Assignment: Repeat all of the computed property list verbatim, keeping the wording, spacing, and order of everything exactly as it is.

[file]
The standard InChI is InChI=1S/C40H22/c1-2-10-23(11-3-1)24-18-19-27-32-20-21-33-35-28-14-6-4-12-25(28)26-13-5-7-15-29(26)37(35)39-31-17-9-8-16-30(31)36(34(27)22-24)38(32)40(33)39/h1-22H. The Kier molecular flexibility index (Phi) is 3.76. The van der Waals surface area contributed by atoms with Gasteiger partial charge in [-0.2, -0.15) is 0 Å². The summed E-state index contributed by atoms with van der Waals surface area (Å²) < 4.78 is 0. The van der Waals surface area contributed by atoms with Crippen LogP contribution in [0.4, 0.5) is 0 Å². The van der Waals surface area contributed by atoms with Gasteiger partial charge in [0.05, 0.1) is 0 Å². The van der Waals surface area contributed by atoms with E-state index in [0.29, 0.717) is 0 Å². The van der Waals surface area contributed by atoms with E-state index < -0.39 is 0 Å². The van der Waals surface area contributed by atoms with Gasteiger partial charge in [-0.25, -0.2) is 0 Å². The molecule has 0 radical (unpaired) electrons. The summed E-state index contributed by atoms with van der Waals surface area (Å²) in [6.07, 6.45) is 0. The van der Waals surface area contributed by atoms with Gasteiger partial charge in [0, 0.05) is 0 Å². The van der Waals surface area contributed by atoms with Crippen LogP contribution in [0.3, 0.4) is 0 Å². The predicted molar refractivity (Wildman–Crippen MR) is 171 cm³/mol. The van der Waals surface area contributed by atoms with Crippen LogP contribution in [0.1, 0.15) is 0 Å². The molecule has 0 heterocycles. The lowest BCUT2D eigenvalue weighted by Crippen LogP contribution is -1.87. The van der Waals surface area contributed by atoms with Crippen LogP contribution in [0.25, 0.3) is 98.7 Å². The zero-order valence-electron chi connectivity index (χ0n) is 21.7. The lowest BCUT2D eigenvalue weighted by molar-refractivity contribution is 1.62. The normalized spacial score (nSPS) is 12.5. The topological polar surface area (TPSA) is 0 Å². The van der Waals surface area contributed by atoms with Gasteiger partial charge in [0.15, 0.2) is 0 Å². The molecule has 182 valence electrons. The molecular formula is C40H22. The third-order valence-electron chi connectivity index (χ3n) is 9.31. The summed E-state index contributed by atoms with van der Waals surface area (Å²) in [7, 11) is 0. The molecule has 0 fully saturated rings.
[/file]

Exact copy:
The standard InChI is InChI=1S/C40H22/c1-2-10-23(11-3-1)24-18-19-27-32-20-21-33-35-28-14-6-4-12-25(28)26-13-5-7-15-29(26)37(35)39-31-17-9-8-16-30(31)36(34(27)22-24)38(32)40(33)39/h1-22H. The Kier molecular flexibility index (Phi) is 3.76. The van der Waals surface area contributed by atoms with Gasteiger partial charge in [-0.2, -0.15) is 0 Å². The summed E-state index contributed by atoms with van der Waals surface area (Å²) < 4.78 is 0. The van der Waals surface area contributed by atoms with Crippen LogP contribution in [0.4, 0.5) is 0 Å². The van der Waals surface area contributed by atoms with Gasteiger partial charge in [0.05, 0.1) is 0 Å². The van der Waals surface area contributed by atoms with E-state index in [0.29, 0.717) is 0 Å². The van der Waals surface area contributed by atoms with E-state index < -0.39 is 0 Å². The van der Waals surface area contributed by atoms with Gasteiger partial charge in [-0.25, -0.2) is 0 Å². The molecule has 0 radical (unpaired) electrons. The summed E-state index contributed by atoms with van der Waals surface area (Å²) in [6.07, 6.45) is 0. The van der Waals surface area contributed by atoms with Gasteiger partial charge in [0, 0.05) is 0 Å². The van der Waals surface area contributed by atoms with Crippen LogP contribution in [0.3, 0.4) is 0 Å². The predicted molar refractivity (Wildman–Crippen MR) is 171 cm³/mol. The van der Waals surface area contributed by atoms with Crippen LogP contribution in [0.1, 0.15) is 0 Å². The molecule has 0 heterocycles. The lowest BCUT2D eigenvalue weighted by Crippen LogP contribution is -1.87. The van der Waals surface area contributed by atoms with Crippen LogP contribution in [0.25, 0.3) is 98.7 Å². The zero-order valence-electron chi connectivity index (χ0n) is 21.7. The lowest BCUT2D eigenvalue weighted by molar-refractivity contribution is 1.62. The normalized spacial score (nSPS) is 12.5. The topological polar surface area (TPSA) is 0 Å². The van der Waals surface area contributed by atoms with Gasteiger partial charge in [0.15, 0.2) is 0 Å². The molecule has 182 valence electrons. The molecular formula is C40H22. The third-order valence-electron chi connectivity index (χ3n) is 9.31. The summed E-state index contributed by atoms with van der Waals surface area (Å²) in [7, 11) is 0. The molecule has 0 fully saturated rings.